Copper One Penny Token minted by Thomas Stokes, Melbourne. Issued by T. Warburton, Iron & Zinc Spouting Works, Melbourne, 1862. Mr & Mrs Warburton arrived in Melbourne on New Year's Day 1954, after working in various jobs the couple established Thomas Warburton Pty. Ltd. in 1858 at 384 Bourke Street, Melbourne where it remained for 108 years. They ran the business together until 1871 when Thomas was killed, with Mrs Warburton managing the business until 1886. She then passed the management to Thomas H. and Ada Warburton. Thomas Warburton Pty. Ltd is today owned by the owned by the multinational Wurth Group. The company is based in Mulgrave, with branches at Sunshine, Kilsyth, Ballarat and Campbellfield.
Previous Collections: George McArthur
A copper trade token penny (32 mm diameter) featuring the name address and business of the issuer: T. Warburton, 11 Little Bourke St. West, Melbourne, Iron & Zinc Spouting Works. The reverse is from a Stokes stock die Sheaf 1: At centre a wheat sheaf tied with a cord, above, ADVANCE AUSTRALIA; below, 1862.
At centre within a line circle T. WARBURTON 11 LITTLE COLLINS ST. WEST around, IRON & ZINC SPOUTING WORKS : MELBOURNE :
At centre a wheat sheaf tied with a cord 4.7 mm long, above, ADVANCE AUSTRALIA; below, 1862 border of 114 beads. (Stock reverse Andrews type 21 = Heyde Sheaf 1 = Sharples Sheaf 1)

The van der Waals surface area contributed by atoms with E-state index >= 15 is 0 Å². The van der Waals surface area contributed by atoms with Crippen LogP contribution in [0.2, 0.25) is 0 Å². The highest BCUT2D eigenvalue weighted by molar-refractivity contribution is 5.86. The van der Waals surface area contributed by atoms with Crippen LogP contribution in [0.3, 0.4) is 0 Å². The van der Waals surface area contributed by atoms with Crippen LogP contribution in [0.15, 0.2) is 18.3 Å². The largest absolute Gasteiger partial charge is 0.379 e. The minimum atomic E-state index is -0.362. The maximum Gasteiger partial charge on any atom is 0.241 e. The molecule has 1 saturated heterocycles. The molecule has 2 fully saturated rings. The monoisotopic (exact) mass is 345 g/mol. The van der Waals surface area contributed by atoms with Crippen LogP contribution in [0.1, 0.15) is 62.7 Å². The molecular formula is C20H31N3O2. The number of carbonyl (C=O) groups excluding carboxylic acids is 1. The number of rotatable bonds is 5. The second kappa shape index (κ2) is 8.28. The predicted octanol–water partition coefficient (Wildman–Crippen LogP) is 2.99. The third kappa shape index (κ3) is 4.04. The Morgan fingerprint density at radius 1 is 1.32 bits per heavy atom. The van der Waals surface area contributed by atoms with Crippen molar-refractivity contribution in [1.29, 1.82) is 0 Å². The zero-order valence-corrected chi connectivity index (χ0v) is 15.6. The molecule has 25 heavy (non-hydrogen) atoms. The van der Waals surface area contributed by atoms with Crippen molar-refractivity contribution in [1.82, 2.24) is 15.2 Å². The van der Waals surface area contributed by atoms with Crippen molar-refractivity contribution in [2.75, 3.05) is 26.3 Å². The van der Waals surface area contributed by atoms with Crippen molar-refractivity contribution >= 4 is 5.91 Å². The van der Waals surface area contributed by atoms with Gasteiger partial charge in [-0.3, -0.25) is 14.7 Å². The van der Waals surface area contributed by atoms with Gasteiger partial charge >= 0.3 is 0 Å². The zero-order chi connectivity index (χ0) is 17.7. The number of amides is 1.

Transfer from National Gallery of Victoria (NGV), George McArthur, 15 Mar 1976
Obverse: T. WARBURTON 11 LITTLE COLLINS ST. WEST MELBOURNE IRON & ZINC SPOUTING WORKS Reverse: ADVANCE AUSTRALIA 1862
Type of item
34 mm (Outside Diameter), 14.155 g (Weight)
2 mm (Length), 34 mm (Width), 2 mm (Depth), 34 mm (Height), 34 mm (Outside Diameter)
Measurement From Conservation.
T. Warburton advertised in the Melbourne Directory for 1862 as a galvanised iron spout maker. The same year he employed Stokes to strike a large order of penny tokens. Three obverse dies were needed to complete the order using Stokes stock reverse dies for the reverses. In all seven combinations of dies have been confirmed with an additional two reported by Andrews and repeated by Heyde (with the rider Not Seen) rejected by Sharples (JNAA.7.67-8). Identification of the obverse die employed for a particular token can be made by following the steps: 1. If there is no stop after the abbreviation ST of BOURKE ST it is obverse C 2 If there is a stop and the word WEST is 11.0 mm long it is obverse B 3. If there is a stop and the word WEST is 11.8 mm long it is die A (this die cracked down the left side through the letters NC od ZINC through the W, T and B to the I of IRON if present this die crack is a clear identifier of obverse A.) The museum storage and standard references are based on these die identifications. The following die combinations with stock Stokes reverses (Numbered according to Sharples JNAA.7 pp. 5 -10) have been confirmed: A/Emu 1 (two weight standards), B/Sheaf 1, B/Arms 6, C/ Emu 1, C/Vine 1, C/Vine 2 and C/Sheaf 1
[Book] Andrews, Arthur. 1921. Australasian Tokens and Coins., No. 600
[Book] Heyde, Gilbert C. & Skinner, Dion H. 1967. Unofficial Coins of Colonial Australia and New Zealand., No. 263/2
[Article] Sharples, John P. 1993. A Catalogue of the Trade Tokens of Victoria 1848 to 1862. Journal of the Numismatic Association of Australia. vol.7: p.1-77., No. 176